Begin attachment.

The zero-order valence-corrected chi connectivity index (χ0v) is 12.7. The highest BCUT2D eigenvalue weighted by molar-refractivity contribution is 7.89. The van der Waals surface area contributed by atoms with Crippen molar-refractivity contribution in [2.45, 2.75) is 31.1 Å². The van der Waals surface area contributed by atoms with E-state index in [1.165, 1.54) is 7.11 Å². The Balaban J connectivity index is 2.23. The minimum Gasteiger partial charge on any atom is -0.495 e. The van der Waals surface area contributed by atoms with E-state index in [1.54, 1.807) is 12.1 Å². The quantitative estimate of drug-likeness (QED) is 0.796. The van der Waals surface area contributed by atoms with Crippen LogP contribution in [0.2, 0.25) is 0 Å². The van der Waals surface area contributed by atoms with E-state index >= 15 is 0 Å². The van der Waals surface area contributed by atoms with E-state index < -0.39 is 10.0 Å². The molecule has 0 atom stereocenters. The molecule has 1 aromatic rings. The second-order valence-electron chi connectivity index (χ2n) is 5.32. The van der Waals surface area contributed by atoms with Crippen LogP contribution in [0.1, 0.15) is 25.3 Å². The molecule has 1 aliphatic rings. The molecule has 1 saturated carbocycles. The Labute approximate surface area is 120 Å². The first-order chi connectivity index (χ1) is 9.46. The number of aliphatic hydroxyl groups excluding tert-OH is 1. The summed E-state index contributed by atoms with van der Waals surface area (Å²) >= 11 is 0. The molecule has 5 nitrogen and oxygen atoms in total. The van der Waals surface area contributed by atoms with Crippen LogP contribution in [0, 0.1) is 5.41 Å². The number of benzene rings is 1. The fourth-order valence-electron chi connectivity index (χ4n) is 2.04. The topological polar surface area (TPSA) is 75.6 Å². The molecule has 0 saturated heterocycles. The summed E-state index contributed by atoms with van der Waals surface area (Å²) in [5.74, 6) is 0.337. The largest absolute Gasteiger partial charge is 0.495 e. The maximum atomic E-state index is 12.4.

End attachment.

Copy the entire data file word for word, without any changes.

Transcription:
The zero-order valence-corrected chi connectivity index (χ0v) is 12.7. The highest BCUT2D eigenvalue weighted by molar-refractivity contribution is 7.89. The van der Waals surface area contributed by atoms with Crippen molar-refractivity contribution in [2.45, 2.75) is 31.1 Å². The van der Waals surface area contributed by atoms with E-state index in [1.165, 1.54) is 7.11 Å². The Balaban J connectivity index is 2.23. The minimum Gasteiger partial charge on any atom is -0.495 e. The van der Waals surface area contributed by atoms with E-state index in [1.54, 1.807) is 12.1 Å². The quantitative estimate of drug-likeness (QED) is 0.796. The van der Waals surface area contributed by atoms with Crippen LogP contribution in [0.2, 0.25) is 0 Å². The van der Waals surface area contributed by atoms with E-state index >= 15 is 0 Å². The van der Waals surface area contributed by atoms with E-state index < -0.39 is 10.0 Å². The molecule has 0 atom stereocenters. The molecule has 1 aromatic rings. The second-order valence-electron chi connectivity index (χ2n) is 5.32. The van der Waals surface area contributed by atoms with Crippen LogP contribution in [0.1, 0.15) is 25.3 Å². The molecule has 1 aliphatic rings. The molecule has 1 saturated carbocycles. The Labute approximate surface area is 120 Å². The first-order chi connectivity index (χ1) is 9.46. The number of aliphatic hydroxyl groups excluding tert-OH is 1. The summed E-state index contributed by atoms with van der Waals surface area (Å²) >= 11 is 0. The molecule has 5 nitrogen and oxygen atoms in total. The van der Waals surface area contributed by atoms with Crippen LogP contribution in [0, 0.1) is 5.41 Å². The number of benzene rings is 1. The fourth-order valence-electron chi connectivity index (χ4n) is 2.04. The topological polar surface area (TPSA) is 75.6 Å². The molecule has 0 saturated heterocycles. The summed E-state index contributed by atoms with van der Waals surface area (Å²) in [5.74, 6) is 0.337. The largest absolute Gasteiger partial charge is 0.495 e. The maximum atomic E-state index is 12.4.